That is exactly what Satan has a habit of doing. He slips into our lives a little at a time and one day we realise and think, “Hold on a minute…..” and we tell him that there just is not enough room for both he and Jesus in our lives. To which he suggests that Jesus might then want to leave….”
Temptation can be so subtle can’t it. Without realizing, we can slip into ways that we know aren’t right. It just happens.
Every year we hear the story of Jesus being tempted by Satan on the first Sunday of Lent. We tend think of these weeks of Lent as a dreary time when we should give up something we enjoy. But that’s not how it should be. It’s about so much more than just giving up chocolate or cake for six weeks. If we just start eating it again, nothing has changed, we go back to being how we were before Lent began.
Lent should be a time of renewal, a time to think about those things that might be keeping us from knowing and loving and serving Jesus Christ.
Think about pondering this prayer during Lent:
In this season of Lent, Lord,
teach us to think;
not just about what we shouldn’t do,
but also about what we should do;
about what we should let go
and also what we should take up;
about what we can do
and also about what we can’t.
Hymn: When we are tempted and wrestle alone StF 240
Top of Form
When we are tested and wrestle alone,
famished for bread when the world offers stone,
nourish us, God, by your word and your way,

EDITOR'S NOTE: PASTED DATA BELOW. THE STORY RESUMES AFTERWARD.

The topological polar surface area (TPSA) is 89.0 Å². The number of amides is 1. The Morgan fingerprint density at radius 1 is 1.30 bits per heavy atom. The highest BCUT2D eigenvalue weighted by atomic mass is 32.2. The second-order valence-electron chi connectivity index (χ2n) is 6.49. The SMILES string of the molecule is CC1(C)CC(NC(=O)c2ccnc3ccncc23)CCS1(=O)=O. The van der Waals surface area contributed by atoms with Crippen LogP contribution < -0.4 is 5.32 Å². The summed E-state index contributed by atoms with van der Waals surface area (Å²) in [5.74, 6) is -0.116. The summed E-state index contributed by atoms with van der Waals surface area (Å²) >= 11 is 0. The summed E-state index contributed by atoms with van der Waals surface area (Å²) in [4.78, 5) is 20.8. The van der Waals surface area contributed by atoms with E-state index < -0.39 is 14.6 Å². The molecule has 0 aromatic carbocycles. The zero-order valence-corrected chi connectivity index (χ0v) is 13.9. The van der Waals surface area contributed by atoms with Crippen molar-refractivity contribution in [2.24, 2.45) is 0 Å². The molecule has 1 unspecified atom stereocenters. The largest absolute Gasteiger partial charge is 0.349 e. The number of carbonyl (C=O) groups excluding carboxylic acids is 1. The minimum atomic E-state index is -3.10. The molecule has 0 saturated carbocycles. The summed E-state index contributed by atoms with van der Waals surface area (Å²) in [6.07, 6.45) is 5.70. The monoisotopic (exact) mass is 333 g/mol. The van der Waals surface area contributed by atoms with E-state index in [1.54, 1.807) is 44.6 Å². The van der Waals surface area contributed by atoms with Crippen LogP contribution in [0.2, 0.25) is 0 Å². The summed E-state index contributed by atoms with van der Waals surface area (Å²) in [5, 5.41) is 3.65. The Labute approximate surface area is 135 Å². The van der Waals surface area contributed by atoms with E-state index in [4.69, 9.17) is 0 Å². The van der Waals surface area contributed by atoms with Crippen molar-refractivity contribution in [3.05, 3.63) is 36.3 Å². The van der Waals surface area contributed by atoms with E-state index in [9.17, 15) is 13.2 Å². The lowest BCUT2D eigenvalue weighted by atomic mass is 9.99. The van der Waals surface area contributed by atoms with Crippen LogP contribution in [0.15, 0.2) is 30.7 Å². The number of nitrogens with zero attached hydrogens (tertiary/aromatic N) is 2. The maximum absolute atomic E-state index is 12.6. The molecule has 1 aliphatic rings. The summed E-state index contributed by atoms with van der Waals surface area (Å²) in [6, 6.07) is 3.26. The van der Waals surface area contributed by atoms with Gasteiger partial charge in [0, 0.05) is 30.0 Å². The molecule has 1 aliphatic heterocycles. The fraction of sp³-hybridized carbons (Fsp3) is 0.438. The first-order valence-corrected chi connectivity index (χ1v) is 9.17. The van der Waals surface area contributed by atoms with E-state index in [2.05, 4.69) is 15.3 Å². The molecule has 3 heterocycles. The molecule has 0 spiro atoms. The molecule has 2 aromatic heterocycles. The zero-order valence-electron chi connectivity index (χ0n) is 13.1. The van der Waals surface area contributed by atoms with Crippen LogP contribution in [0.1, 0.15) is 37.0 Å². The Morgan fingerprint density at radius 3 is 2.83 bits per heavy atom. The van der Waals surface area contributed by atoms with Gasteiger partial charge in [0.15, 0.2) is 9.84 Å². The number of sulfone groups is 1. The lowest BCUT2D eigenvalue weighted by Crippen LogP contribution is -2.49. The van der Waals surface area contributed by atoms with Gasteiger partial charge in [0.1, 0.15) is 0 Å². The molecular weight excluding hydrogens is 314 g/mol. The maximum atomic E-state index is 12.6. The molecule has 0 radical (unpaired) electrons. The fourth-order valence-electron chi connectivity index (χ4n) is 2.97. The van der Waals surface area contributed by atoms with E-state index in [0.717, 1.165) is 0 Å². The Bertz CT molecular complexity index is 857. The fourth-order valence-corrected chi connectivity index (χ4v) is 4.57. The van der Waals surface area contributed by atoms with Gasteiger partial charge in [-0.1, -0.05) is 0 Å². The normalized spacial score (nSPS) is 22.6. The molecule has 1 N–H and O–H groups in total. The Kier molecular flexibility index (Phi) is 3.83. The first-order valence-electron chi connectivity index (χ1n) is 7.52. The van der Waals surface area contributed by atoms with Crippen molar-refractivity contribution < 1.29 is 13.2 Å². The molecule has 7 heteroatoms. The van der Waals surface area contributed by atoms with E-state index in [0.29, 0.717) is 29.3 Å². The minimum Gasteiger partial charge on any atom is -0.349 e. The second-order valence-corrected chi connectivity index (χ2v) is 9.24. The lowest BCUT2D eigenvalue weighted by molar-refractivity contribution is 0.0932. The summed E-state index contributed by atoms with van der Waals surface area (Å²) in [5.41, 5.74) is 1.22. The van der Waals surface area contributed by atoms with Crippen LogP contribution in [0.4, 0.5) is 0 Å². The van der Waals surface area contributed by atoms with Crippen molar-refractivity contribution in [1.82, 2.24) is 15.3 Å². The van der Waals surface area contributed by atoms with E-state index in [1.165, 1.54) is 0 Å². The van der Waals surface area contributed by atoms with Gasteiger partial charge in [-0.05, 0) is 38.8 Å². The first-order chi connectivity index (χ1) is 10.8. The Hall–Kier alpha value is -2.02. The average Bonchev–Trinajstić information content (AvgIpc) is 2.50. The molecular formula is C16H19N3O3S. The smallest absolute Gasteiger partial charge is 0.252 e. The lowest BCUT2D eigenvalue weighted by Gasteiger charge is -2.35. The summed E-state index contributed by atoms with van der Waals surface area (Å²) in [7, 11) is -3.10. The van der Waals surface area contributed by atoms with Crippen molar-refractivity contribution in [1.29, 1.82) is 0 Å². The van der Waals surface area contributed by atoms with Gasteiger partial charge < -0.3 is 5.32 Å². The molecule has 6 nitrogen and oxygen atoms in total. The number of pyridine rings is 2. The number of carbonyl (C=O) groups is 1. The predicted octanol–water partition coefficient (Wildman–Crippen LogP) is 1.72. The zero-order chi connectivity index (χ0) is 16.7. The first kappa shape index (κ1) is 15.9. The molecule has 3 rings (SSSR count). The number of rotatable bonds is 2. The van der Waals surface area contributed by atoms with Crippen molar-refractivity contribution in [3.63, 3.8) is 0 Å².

food that sustains us by night and by day.
When in the desert we cry for relief,
pleading for paths marked by certain belief,
lift us to love you beyond sign and test,
trusting your presence, our only true rest.
When we are tempted to barter our souls,
trading the truth for power to control,
teach us to worship and praise only you,
seeking your will in the work that we do.
When we have struggled and searched through the night,
sorting and sifting the wrong from the right,
Saviour, surround us with circles of care,
angels of healing, of hope, and of prayer.
Words © 1996 Hope Publishing Company Bottom of Form
Prayers of intercession:
God of all, we turn to you today and ask for your help.
We pray for wisdom to make right choices and right decisions in all things, to seek your truth and not be swayed by all that the world offers.
Steer us, Lord, in the way we should go.
We pray for those who are easily led astray and end up in situations and places that they struggle to get out of – especially those influenced by status, money, power, drugs and alcohol.
Steer us, Lord, in the way we should go.
We pray that world leaders will always seek justice, truth and wisdom in their decision making, and treat everybody as an equal, with fair opportunities for all.
Steer us, Lord, in the way we should go.
The Lord’s Prayer
Hymn: May the mind of Christ my saviour StF 504
May the mind of Christ, my Saviour
live in me from day to day,
by His love and power controlling
all I do or say.
May the word of God dwell richly
in my heart from hour to hour,
so that all may see I triumph
only through his power.
May the peace of God my Father
rule my life in everything,
that I may be calm to comfort
sick and sorrowing.
May the love of Jesus fill me,
as the waters fill the sea;
him exalting, self-forgetting –
this is victory.
May I run the race before me,
strong and brave to face the foe,
looking only unto Jesus
as I onward go.
Kate Barclay Wilkinson (1859-1928)
Sending out prayer
Let us go forth with the love of God surrounding us.
Let us go forth with the wisdom of God guiding us.
Let us go forth with our trust in God protecting us.
May the blessing of God,
Father Son and Holy Spirit,
Be with you always.
Prayers, ideas and images © ROOTS for Churches Ltd www.rootsontheweb.com Reproduced with permission.
Hymns: CCL 491797